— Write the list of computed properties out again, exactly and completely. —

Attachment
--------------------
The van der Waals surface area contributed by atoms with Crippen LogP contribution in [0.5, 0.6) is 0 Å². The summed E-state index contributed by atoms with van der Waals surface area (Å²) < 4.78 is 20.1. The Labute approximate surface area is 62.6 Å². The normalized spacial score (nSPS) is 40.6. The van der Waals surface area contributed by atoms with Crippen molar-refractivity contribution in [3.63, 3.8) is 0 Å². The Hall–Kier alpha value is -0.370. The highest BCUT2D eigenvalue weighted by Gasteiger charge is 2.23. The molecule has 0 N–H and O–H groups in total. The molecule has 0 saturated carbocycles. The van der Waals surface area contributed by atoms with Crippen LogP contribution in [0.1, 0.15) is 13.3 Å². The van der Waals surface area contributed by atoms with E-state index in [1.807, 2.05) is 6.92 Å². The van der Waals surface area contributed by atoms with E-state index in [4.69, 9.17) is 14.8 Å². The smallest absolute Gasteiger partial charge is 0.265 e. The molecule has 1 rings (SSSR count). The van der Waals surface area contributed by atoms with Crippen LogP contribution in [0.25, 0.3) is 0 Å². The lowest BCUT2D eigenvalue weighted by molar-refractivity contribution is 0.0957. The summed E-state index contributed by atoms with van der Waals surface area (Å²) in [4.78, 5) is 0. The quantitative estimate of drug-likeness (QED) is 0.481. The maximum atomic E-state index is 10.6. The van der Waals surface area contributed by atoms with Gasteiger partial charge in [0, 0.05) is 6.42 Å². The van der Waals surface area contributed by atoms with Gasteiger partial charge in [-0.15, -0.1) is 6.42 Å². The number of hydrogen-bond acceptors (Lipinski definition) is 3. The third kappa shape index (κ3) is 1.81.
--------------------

The van der Waals surface area contributed by atoms with Crippen LogP contribution in [0.5, 0.6) is 0 Å². The summed E-state index contributed by atoms with van der Waals surface area (Å²) < 4.78 is 20.1. The Labute approximate surface area is 62.6 Å². The normalized spacial score (nSPS) is 40.6. The van der Waals surface area contributed by atoms with Crippen molar-refractivity contribution in [3.63, 3.8) is 0 Å². The Hall–Kier alpha value is -0.370. The highest BCUT2D eigenvalue weighted by Gasteiger charge is 2.23. The molecule has 0 N–H and O–H groups in total. The molecule has 0 saturated carbocycles. The van der Waals surface area contributed by atoms with Crippen LogP contribution in [0.1, 0.15) is 13.3 Å². The van der Waals surface area contributed by atoms with E-state index in [1.807, 2.05) is 6.92 Å². The van der Waals surface area contributed by atoms with E-state index in [4.69, 9.17) is 14.8 Å². The smallest absolute Gasteiger partial charge is 0.265 e. The molecule has 1 rings (SSSR count). The van der Waals surface area contributed by atoms with Crippen LogP contribution in [0.25, 0.3) is 0 Å². The lowest BCUT2D eigenvalue weighted by molar-refractivity contribution is 0.0957. The summed E-state index contributed by atoms with van der Waals surface area (Å²) in [4.78, 5) is 0. The quantitative estimate of drug-likeness (QED) is 0.481. The maximum atomic E-state index is 10.6. The van der Waals surface area contributed by atoms with Gasteiger partial charge in [0, 0.05) is 6.42 Å². The van der Waals surface area contributed by atoms with Gasteiger partial charge in [-0.15, -0.1) is 6.42 Å². The number of hydrogen-bond acceptors (Lipinski definition) is 3. The third kappa shape index (κ3) is 1.81.